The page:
Plaintiff further argues that the ALJ erred in ignoring the "serious side effects of asthma treatment." (Doc. 14 at 9). She cites her own testimony that following an asthma treatment in the emergency room, her "chest hurts," and she is "so worn down that [she doesn't] feel like doing anything or going to school the next day," so she stays home to rest. (Tr. 808). Plaintiff does not allege that this "side effect" encompasses anything more than possibly an additional day of rest following an emergency room visit; the ALJ properly considered the number of days that Plaintiff would need to miss work, as discussed below. Further, the ALJ was in the best position to determine whether this testimony was credible insofar as it alleged a further limitation on Plaintiff's ability to work, and she specifically found Plaintiff to be not credible to the extent that her testimony conflicted the Plaintiff's RFC, in part because she had been able to complete high school and engage in full-time work prior to turning 18, at a time when her symptoms were present at the same level of severity as at the relevant time according to Plaintiff's testimony.

IV. The ALJ did not Err in Considering Plaintiff's Absenteeism

Plaintiff argues that the ALJ erred in not considering the effect of Plaintiff's absenteeism on her RFC and on her ability to fulfill the requirements of the jobs listed at Step Five. First, she argues that the ALJ erred by not including absenteeism as a limitation on Plaintiff's RFC. She cites to her own testimony that she had been fired from her previous job at a cookie factory because she missed too many days being in the hospital, and that she is at the hospital five or six times each year, being kept as an inpatient an additional two or three times a year. (Tr. 795-96). Other than noting that in Social Security Ruling 96-8p, work requires one's presence on "a regular and continuing basis," Plaintiff does not elaborate on this argument. Plaintiff also argues that the ALJ erred in failing to consider the effect of Plaintiff's absenteeism on her ability to hold a job listed at Step Five. To the contrary, in her opinion, the ALJ explained the substantial evidence that led to her conclusion that Plaintiff's absences did not need to be as detrimental to Plaintiff's job prospects as Plaintiff claimed: she had been able to attend school regularly enough to graduate,*fn8 and tended to have asthma attacks requiring medical attention when she did not comply with her prescribed treatment.

In addition, in questioning the Vocational Expert about what jobs would be available to someone with Plaintiff's limitations, the ALJ specifically asked him whether the jobs he suggested would be available to a worker who had 21 absences per year. The Vocational Expert testified that all of the jobs would be available so long as the worker did not miss more than 24 days per year. (Tr. 822-23). Plaintiff testified that she visited the hospital five or six times a year and was only kept overnight as an inpatient two or three times per year; this works out to far fewer than 24 absences in a year, even if those inpatient visits were each two or three days long.*fn9 Therefore, it is clear that the ALJ did consider the fact that Plaintiff would miss some work days, and confirmed with the Vocational Expert that these absences would not affect her ability to hold the jobs suggested by the Vocational Expert.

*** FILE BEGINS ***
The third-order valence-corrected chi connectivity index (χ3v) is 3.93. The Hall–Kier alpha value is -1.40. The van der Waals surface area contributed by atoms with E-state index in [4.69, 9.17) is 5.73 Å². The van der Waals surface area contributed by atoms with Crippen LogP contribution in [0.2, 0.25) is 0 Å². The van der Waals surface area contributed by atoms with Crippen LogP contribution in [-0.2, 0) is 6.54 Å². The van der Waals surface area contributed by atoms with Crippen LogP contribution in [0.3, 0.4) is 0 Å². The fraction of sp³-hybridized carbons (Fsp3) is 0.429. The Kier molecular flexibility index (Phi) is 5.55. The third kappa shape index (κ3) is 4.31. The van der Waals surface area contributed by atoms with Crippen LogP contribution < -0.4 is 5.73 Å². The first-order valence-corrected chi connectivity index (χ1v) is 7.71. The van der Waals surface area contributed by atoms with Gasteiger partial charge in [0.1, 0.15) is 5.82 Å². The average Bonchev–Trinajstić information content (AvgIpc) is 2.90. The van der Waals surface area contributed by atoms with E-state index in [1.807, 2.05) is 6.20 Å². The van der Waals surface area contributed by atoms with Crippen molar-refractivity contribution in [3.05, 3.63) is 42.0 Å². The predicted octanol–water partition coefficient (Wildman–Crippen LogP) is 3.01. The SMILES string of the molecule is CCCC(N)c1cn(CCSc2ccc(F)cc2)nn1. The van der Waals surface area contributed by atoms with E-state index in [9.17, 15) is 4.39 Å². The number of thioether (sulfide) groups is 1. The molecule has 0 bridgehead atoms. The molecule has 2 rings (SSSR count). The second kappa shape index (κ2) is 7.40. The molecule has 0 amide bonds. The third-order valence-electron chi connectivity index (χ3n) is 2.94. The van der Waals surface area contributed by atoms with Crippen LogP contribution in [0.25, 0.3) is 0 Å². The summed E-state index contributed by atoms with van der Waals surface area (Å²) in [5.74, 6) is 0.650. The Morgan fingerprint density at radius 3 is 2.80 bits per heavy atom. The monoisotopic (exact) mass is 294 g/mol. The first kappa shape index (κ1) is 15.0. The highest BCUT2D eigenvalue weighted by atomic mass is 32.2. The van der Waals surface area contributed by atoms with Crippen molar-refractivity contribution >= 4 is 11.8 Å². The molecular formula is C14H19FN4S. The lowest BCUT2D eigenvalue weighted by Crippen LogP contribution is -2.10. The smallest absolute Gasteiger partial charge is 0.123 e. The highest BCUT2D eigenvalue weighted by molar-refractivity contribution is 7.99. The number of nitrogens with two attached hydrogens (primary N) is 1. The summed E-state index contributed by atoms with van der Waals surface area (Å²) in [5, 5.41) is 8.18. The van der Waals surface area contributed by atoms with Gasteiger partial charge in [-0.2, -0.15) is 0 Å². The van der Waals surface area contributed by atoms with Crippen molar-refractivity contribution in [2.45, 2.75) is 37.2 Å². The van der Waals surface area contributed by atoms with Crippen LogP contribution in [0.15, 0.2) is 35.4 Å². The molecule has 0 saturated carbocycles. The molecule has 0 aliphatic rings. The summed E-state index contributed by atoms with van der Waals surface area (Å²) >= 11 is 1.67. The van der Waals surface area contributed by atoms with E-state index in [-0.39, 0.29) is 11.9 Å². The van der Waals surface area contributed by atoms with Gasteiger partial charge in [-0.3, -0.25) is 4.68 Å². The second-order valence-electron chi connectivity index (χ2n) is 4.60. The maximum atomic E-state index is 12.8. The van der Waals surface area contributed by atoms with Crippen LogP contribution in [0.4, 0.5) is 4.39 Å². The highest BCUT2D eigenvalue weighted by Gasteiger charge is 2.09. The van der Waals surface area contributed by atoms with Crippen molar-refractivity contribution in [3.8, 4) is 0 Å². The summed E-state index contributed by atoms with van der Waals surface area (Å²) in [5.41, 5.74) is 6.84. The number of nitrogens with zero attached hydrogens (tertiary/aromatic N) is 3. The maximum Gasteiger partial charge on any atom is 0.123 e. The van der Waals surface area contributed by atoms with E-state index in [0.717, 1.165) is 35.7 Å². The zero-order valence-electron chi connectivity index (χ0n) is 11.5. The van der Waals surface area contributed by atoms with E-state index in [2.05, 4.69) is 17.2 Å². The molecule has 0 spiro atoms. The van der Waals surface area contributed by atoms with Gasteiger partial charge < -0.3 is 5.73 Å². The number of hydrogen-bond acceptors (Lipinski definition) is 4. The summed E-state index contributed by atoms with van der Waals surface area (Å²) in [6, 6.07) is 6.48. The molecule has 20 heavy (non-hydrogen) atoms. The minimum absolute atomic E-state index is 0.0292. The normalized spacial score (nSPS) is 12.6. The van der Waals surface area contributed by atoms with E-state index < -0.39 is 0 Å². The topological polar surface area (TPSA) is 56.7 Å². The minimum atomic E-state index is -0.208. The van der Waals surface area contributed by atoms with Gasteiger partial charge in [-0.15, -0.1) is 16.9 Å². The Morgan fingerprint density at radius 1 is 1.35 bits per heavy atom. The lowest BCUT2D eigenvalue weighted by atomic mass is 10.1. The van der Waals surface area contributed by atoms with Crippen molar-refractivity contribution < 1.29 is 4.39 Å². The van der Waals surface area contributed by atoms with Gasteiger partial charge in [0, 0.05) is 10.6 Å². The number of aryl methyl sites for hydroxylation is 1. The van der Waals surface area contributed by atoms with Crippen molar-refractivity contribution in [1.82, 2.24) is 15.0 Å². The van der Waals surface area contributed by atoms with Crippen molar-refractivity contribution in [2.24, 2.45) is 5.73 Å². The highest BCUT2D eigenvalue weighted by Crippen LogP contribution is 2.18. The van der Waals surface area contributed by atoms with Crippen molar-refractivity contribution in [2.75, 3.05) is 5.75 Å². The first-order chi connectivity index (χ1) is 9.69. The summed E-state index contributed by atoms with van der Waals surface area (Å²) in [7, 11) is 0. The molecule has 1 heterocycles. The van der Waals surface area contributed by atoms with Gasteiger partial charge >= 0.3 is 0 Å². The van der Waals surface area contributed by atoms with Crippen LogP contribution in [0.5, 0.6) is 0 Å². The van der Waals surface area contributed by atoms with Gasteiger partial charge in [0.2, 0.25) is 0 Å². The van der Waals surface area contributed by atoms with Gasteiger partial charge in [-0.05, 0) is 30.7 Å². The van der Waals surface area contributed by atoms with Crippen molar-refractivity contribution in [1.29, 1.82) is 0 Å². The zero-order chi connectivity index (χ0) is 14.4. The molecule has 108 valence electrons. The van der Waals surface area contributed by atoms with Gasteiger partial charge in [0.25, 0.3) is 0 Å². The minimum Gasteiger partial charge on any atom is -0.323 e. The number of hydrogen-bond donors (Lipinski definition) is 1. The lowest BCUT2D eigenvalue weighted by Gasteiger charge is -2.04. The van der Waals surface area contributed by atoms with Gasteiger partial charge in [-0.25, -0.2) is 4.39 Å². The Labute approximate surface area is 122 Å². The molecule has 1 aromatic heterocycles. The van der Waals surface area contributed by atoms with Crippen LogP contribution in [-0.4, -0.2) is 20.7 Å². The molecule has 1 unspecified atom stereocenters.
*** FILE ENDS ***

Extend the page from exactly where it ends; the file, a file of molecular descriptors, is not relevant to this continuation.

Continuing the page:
V. The ALJ did not Err in Weighing Plaintiff's Mental Condition in Evaluating

Plaintiff's ability to work Plaintiff argues that "every aspect of her life is affected by her asthma," and that the ALJ neglected to consider this in assessing Plaintiff's mental abilities. The ALJ need only consider the effect of limitations that are supported by the record. Here, the ALJ noted that Plaintiff had a history of a learning disability, but also noted that she had been able to complete high school. In addition, as noted above, the ALJ incorporated her assessment of Plaintiff's abilities under the four categories of functioning listed in paragraph D of Listing 12.05 into her assessment of Plaintiff's ability to work. Each of these assessments found that Plaintiff had only mild or moderate difficulties, and each was supported by substantial evidence, such as the several RFC assessments noted above. The ALJ's incorporation of these limitations into Plaintiff's RFC is borne out by the fact that the ALJ specified that Plaintiff was limited to unskilled work.

Plaintiff also cites to Kasarsky v. Barnhart, quoting language that an ALJ must incorporate a limitation of "borderline intelligence" into the hypotheticals posed to the Vocational Expert. 335 F.3d 539, 542 (7th Cir. 2003). This case is inapplicable to Plaintiff's situation, as it involved a man who functioned at a fourth-grade reading and spelling level, a third-grade level in basic computations, would be unable to complete a job application or read a newspaper, and had failed four times to obtain a GED; Plaintiff, on the other hand, can read and write, and has obtained her high school diploma, as shown by her own testimony and school records.

VI. The ALJ did not Err in Weighing Plaintiff's Asthma in Evaluating her Ability to Work

After reviewing instances of Plaintiff's medical history with asthma, Plaintiff complains that the ALJ erred in four ways related to Plaintiff's asthma: (a) the ALJ's "concern with smoking in front of" Plaintiff, (b) the ALJ's note that Plaintiff was noncompliant with her prescribed medications, (c) her failure to note certain chest X-rays of Plaintiff, and (d) her failure to consider the fact that while in school Plaintiff used her inhaler as often as needed.